Out of the drawers below the display cabinets, Parks pulls out a stack of Varsity War Supplement magazines, a yearly special edition of the school’s paper released by the Students Administrative Council during the war. Each is filled with names and photos of that year’s casualties.

As we flip through the issues, they’re cumulative, the lists of names from previous years repeating with new names and pictures added. I remember Shaul mentioning how as she’d photographed these for the War Attic project, she couldn’t make it to the end, the tears clouding the camera lens.

For some people, 100 years is yesterday; for others, it’s a million years ago.

The university’s connection to the war runs deep. The nearby steps saw many recruits line up to join the efforts. The Great Hall was used as a drill hall and the Hart House was a rifle range for the school of musketry. During the tail end of the war, parts of the university became a makeshift hospital for war casualties.

“There’s a great picture of an old plane skimming over University College,” says Richard Fiennes-Clinton, a history buff and owner of Muddy York walking tours. “They did all this crazy aviation training at the University at a time when the concept of an air force was a pretty new invention.”

The university wasn’t the only building devoted to the cause.

“They also did a lot of training down at the CNE grounds, during the First World War, the Stanley Barracks was used as an internment camp for what they called enemy aliens – mostly Germanic people who were arrested for being unpatriotic,” says Fiennes-Clinton. “So they were locked up in there while the Ex was going on.”

Nearby at Exhibition Place’s midway, Torontonians chucked baseballs at mock-ups of the Kaiser in an attempt to win a prize for knocking out his teeth.

“Toronto and Canada were probably just as bad as a lot of the other allied nations for anti-German sentiment,” he adds.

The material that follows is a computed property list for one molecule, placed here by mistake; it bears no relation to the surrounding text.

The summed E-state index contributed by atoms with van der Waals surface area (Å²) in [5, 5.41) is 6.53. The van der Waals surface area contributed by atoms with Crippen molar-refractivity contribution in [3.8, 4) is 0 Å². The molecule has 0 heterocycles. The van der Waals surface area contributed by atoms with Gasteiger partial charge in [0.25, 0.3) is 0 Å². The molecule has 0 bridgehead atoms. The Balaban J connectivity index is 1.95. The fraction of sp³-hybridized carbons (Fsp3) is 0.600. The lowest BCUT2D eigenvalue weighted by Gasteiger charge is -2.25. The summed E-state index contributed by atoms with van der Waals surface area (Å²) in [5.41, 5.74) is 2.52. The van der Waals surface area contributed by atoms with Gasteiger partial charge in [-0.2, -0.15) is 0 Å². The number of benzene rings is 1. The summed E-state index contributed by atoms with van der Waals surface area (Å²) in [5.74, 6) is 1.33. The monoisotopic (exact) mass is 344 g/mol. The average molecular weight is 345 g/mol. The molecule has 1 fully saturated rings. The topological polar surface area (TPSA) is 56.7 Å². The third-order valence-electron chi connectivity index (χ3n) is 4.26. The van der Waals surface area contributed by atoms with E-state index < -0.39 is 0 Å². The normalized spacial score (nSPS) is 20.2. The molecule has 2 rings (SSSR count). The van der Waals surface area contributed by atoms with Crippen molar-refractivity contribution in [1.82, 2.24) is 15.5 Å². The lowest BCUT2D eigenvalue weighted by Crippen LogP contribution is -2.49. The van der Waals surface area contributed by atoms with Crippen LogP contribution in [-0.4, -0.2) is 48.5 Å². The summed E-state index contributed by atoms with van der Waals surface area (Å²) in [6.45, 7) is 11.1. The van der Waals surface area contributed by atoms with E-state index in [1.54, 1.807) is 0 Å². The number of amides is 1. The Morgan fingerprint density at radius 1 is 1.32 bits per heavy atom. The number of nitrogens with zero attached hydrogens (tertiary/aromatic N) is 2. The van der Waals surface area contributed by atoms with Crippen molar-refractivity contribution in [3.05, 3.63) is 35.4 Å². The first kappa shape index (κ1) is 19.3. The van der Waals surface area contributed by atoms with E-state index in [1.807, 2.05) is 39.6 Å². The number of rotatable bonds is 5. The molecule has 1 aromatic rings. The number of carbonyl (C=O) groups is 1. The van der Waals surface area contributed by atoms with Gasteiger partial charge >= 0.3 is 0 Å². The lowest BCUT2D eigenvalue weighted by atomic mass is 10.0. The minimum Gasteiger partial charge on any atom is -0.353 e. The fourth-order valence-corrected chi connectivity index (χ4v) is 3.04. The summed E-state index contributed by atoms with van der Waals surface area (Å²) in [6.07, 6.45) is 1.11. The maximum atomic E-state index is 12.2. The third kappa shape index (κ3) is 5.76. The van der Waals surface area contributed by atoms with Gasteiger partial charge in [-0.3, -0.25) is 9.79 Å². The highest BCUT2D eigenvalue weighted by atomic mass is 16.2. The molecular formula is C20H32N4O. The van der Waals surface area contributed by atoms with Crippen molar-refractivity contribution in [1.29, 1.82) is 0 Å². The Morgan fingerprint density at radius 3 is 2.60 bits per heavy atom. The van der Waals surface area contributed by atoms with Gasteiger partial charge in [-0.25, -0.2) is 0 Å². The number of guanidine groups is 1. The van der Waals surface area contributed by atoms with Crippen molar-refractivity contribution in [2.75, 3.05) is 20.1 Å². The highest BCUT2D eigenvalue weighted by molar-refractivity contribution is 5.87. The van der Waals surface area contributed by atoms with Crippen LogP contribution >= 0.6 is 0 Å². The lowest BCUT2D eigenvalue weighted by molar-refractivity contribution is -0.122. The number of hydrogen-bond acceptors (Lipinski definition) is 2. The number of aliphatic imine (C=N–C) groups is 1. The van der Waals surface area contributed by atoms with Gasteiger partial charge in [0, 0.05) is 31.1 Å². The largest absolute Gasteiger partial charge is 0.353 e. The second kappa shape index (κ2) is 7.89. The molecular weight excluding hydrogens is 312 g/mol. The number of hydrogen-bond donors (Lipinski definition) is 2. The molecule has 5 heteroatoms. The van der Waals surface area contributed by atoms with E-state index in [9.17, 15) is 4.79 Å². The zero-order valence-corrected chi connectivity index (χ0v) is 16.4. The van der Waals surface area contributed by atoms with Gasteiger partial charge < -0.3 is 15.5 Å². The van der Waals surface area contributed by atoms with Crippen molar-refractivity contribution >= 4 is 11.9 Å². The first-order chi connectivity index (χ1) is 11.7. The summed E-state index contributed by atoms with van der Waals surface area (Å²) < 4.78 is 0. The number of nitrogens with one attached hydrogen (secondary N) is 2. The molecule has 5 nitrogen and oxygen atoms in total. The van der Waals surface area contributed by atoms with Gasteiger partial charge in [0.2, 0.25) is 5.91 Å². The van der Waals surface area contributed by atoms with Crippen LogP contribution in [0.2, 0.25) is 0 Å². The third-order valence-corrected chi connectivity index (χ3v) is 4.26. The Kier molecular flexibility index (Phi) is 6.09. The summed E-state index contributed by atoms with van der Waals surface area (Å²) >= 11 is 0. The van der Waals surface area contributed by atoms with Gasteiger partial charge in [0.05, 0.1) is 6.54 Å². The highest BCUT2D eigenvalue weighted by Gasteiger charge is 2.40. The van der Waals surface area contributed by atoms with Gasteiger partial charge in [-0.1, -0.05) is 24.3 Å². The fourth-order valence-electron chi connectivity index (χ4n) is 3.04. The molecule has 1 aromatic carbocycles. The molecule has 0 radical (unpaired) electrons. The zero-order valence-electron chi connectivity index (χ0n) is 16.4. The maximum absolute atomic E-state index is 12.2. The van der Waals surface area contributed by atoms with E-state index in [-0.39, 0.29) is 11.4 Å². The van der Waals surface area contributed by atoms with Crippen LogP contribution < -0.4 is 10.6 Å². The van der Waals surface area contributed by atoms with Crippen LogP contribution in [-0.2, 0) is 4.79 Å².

But these buildings’ associations with the war are peripheral, subtler than the cenotaph in front of Old City Hall or the Soldiers’ Tower.

The Hidden Past

Then there are the places that have become distant memories, gone or transformed beyond recognition.

In 1919, sewing sweatshops lined Spadina Ave. making uniforms for the soldiers. Toronto, already a meatpacking hub, also became the epicenter of Europe-destined sustenance for the boys on the front lines.

“Just about any manufacturer was turned into a munitions factory, and those looking to expand expanded by getting into munitions,” says Shaul. “The Leaside neighbourhood exists because of the Leaside munitions factory which was where the Smart Centre is on Laird Drive.”

Ironically, says Shaul, Toronto benefitted from wartime.

“During the war, the Bloor viaduct was built, Union Station was started, street car tracks were laid – we were very wealthy,” she adds.

But wealth is impermanent, unraveled by change. In time, even the infrastructure built on the back of a war profiting Toronto will be torn down to make way for shinier, better infrastructure. In some ways, it’s not entirely lamentable. It doesn’t make sense for the city to stay the same when the people have changed so much.

Maybe the question isn’t what physical reminders remain from WWI so much as whether or not we need these to remember. Maybe the Soldiers’ Tower and the cenotaph at old city hall and the hidden monuments scattered throughout the city are enough.

“Sure, there are the concrete reminders but then there are the reminders that could only come to us through stories and the varied experiences that managed to survive immigration after that war,” says Shaul, considering her words carefully. “It’s those that give you a sense of the breadth that the war had in affecting the world and the city we know today.”

That is, after all, why so many have come out to the Spadina House to contribute their memories and memories of memories to the Toronto story, to revise and fill in the blanks, to tell the full story, to create something physical – a photograph even or a video – so there’s something tangible for the next in line.